Deaf UCF students say their wishes aren’t heard
School lacks full-time interpreters
Published: Wednesday, June 6, 2012
Updated: Wednesday, June 6, 2012 16:06
Deaf students have tried to make their voices heard about the lack of accessibility on campus, but to several students, it seems UCF isn’t listening.
Robert Purdy Jr., a deaf student who will graduate this summer with a degree in environmental engineering, has struggled with various UCF departments in receiving help for his disability. His biggest complaint is the difficulty in finding an interpreter when he needs one. Although Student Disability Services provides a sign language interpreter and other services for all of his academic needs, that service does not extend to extracurricular activities. For help with clubs or social events, Purdy must petition the Student Government Association or the Office of Student Involvement.
“I feel like I have to work to stay here [at UCF] just to be involved in any activity,” Purdy said.
Purdy and other deaf students say that their biggest complaint is the lack of a full-time interpreter on campus. Per an agreement with SDS, all deaf students have been instructed to give SDS at least 24 hours of advance notice if they need an interpreter at the last minute, such as to speak with a professor before a test or assignment is due, or if they plan to not attend, leave early or arrive late to one of their classes that week.
“Other students have the right to show up to class or not. Why can’t we?” Purdy said.
Although interpreters are provided, it can also be a time-consuming process to obtain one, Purdy said, noting that he often has to instruct multiple department staff in how to hire an interpreter after he requests one. Purdy, who is a former president of the American Sign Language Club, said he wishes the staff was trained in how to accommodate their specific needs, including closed captioning and hearing aids.
Junior political science major Jacob Salem shares Purdy’s opinion that communication and lack of proper training are the main issues with disability services on campus, although he’s glad that SGA has progressed with their awareness of deaf students’ needs.
“[SGA] has done a decent job of addressing my issues such as setting up a hotline for accommodation services, creating a budget for sign language interpreters and hopefully soon, including awareness of our accommodation services in the leadership training orientation for registered student organizations,” Salem wrote in an email.
As the current president of the ASL Club, Salem plans to start a Deaf Awareness month, which he hopes will further the cause for better disability services while making deaf students feel comfortable at UCF. A list of events includes a student question-and-answer session with deaf students, as well as providing interpreters for incoming deaf students at their orientation — a service Salem didn’t receive when he attended his orientation two years ago.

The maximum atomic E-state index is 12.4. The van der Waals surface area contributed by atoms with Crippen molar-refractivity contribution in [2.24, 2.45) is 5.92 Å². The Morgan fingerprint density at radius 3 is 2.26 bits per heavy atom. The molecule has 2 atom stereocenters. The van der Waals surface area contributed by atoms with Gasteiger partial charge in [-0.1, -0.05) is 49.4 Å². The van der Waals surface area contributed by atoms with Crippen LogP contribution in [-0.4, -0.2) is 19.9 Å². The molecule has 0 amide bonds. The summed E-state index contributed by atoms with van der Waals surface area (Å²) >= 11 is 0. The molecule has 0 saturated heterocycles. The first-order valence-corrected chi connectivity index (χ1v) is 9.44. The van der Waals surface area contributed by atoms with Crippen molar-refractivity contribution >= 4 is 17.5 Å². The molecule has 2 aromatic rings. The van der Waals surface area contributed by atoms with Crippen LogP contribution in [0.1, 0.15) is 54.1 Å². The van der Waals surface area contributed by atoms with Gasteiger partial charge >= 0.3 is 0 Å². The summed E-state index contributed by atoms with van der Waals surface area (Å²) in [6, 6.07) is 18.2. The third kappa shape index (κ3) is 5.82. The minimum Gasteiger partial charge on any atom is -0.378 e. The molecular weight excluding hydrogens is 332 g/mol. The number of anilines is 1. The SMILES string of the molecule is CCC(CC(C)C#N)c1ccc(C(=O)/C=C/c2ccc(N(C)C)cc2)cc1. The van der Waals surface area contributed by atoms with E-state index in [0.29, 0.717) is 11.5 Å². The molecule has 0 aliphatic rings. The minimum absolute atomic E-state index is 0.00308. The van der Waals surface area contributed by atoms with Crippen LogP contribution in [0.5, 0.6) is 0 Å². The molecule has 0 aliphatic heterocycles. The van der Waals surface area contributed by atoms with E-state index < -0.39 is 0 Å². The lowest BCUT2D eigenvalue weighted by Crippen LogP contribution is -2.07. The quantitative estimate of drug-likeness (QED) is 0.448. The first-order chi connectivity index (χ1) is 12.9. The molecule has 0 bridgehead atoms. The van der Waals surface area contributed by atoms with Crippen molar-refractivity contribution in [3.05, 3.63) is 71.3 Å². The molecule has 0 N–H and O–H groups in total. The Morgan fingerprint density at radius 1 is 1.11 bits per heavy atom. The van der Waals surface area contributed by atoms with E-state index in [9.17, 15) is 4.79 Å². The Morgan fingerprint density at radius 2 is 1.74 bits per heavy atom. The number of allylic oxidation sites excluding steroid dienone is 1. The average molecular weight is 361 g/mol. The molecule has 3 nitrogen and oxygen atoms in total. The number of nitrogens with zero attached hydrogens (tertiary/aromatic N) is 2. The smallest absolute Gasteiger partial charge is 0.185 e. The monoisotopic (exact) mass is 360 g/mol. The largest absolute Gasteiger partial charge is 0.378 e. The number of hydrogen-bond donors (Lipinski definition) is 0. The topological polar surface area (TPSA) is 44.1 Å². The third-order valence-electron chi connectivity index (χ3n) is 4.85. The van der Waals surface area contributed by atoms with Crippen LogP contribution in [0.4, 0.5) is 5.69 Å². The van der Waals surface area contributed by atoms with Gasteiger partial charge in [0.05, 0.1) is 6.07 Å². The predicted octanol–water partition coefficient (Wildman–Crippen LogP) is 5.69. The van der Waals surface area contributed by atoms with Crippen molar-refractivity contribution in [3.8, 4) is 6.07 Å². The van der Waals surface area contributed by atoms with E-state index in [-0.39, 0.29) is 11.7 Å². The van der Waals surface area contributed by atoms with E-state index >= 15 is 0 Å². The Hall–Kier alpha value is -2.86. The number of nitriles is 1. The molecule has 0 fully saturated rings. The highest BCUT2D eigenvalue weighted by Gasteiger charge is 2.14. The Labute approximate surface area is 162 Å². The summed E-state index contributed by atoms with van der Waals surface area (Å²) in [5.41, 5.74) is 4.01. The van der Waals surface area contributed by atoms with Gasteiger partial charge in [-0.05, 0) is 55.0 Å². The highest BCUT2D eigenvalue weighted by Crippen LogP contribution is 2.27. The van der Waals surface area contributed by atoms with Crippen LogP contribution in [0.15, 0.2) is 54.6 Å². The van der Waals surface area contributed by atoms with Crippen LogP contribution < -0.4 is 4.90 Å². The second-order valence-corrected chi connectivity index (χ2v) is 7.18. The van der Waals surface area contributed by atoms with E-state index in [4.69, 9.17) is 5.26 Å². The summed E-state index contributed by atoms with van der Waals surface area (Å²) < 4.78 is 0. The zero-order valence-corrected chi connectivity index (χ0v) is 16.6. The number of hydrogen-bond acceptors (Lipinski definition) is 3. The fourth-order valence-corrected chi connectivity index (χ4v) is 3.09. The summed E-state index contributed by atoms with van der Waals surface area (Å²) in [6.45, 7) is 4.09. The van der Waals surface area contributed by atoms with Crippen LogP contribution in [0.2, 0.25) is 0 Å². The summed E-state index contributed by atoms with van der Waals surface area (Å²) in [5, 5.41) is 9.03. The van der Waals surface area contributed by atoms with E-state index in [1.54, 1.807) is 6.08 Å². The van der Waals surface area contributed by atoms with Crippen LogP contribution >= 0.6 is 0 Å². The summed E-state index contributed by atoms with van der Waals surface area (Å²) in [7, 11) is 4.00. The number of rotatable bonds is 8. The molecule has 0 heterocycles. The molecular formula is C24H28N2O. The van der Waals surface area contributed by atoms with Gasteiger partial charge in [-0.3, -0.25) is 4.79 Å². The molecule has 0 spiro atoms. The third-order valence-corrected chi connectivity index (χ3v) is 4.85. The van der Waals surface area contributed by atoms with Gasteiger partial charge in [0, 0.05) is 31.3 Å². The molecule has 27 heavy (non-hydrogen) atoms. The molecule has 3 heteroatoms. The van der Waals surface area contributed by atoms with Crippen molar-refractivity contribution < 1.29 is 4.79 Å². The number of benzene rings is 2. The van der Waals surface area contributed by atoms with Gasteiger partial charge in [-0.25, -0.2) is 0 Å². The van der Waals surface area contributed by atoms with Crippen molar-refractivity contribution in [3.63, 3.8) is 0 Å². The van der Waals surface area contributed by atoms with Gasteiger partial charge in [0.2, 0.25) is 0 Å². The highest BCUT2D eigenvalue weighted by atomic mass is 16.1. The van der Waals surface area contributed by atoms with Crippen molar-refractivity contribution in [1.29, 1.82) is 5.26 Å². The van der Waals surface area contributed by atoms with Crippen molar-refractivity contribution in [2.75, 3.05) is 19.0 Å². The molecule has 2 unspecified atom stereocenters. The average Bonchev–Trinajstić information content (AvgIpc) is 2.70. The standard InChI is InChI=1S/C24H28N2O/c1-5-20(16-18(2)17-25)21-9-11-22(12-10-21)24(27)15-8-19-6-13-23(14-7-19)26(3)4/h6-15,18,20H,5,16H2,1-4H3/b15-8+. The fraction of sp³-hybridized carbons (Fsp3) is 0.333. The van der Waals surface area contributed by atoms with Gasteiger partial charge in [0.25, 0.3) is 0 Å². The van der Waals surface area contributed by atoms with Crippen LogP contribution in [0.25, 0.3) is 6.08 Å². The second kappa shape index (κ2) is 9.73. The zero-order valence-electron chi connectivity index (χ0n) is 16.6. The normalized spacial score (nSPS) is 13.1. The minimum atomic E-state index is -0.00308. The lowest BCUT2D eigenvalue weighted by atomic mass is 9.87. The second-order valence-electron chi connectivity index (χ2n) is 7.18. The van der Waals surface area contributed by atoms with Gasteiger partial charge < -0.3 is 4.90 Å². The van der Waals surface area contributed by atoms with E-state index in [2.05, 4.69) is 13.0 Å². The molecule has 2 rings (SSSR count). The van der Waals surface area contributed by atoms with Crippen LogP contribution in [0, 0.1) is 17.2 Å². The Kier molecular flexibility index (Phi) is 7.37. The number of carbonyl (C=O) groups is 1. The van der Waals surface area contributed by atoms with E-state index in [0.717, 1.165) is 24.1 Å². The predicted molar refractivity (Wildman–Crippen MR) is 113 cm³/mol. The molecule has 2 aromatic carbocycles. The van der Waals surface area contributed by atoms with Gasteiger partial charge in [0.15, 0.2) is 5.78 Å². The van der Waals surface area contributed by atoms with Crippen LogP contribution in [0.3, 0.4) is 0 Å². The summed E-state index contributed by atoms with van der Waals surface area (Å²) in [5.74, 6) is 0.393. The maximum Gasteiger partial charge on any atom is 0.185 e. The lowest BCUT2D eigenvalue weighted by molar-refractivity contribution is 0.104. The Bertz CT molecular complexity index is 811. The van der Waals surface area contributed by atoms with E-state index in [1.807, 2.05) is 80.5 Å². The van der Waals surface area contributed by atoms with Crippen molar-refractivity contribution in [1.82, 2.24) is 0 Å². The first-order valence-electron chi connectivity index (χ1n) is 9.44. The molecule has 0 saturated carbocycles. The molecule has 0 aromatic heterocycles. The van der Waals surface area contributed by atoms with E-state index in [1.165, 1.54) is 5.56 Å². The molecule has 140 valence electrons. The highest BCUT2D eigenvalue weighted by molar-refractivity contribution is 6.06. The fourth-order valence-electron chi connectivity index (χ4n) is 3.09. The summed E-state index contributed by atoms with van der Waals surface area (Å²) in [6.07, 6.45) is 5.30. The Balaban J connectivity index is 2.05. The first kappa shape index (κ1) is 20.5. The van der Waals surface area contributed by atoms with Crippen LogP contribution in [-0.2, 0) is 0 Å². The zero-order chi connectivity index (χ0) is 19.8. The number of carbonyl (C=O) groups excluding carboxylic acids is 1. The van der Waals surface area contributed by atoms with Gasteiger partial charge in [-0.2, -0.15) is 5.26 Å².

“What I am asking from UCF is to prevent that from happening with upcoming students and stand with them for whatever they need in order to ensure their effectiveness of education, college experience and continuation of confidence,” Salem wrote.
Instructor Jason Hurdich has been teaching at UCF since 2001. Hurdich, who is completely deaf, notes that the university has improved accessibility for deaf students, although there is still more work to be done.
“We do pretty good with academic services for classrooms,” Hurdich said. “For extracurricular functions, we don’t provide for interpreters. There are a lot of students that are frustrated by that. Any kind of performances, theatres, shows, those could be interpreted. If we have comedians … self-defense classes, gym classes … these should have interpreters if requested.
“There are these boundaries … [students] feel like they’re getting all these roadblocks when they come here [to UCF],” Hurdich said.
Hurdich suggests that UCF try to make the student disabilities office a more centralized department that can handle all disability problems on campus instead of having other departments responsible for various needs. He said that the University of North Florida, Florida International University and Florida State University all follow this model.
Mark Gumble, assistant vice president for student development and enrollment services, believes that the university already supplies adequate academic services for deaf students, but the process to acquire those services could be improved.
“It’s not a lack of accessibility; it’s being more efficient,” he said. “We just gotta find what’s reasonable. It’s a challenge to provide on-demand services. … One full-time staff member is not going to meet the best needs.”
Nelson Santiago, coordinator of the Multicultural Student Center, agrees with Gumble.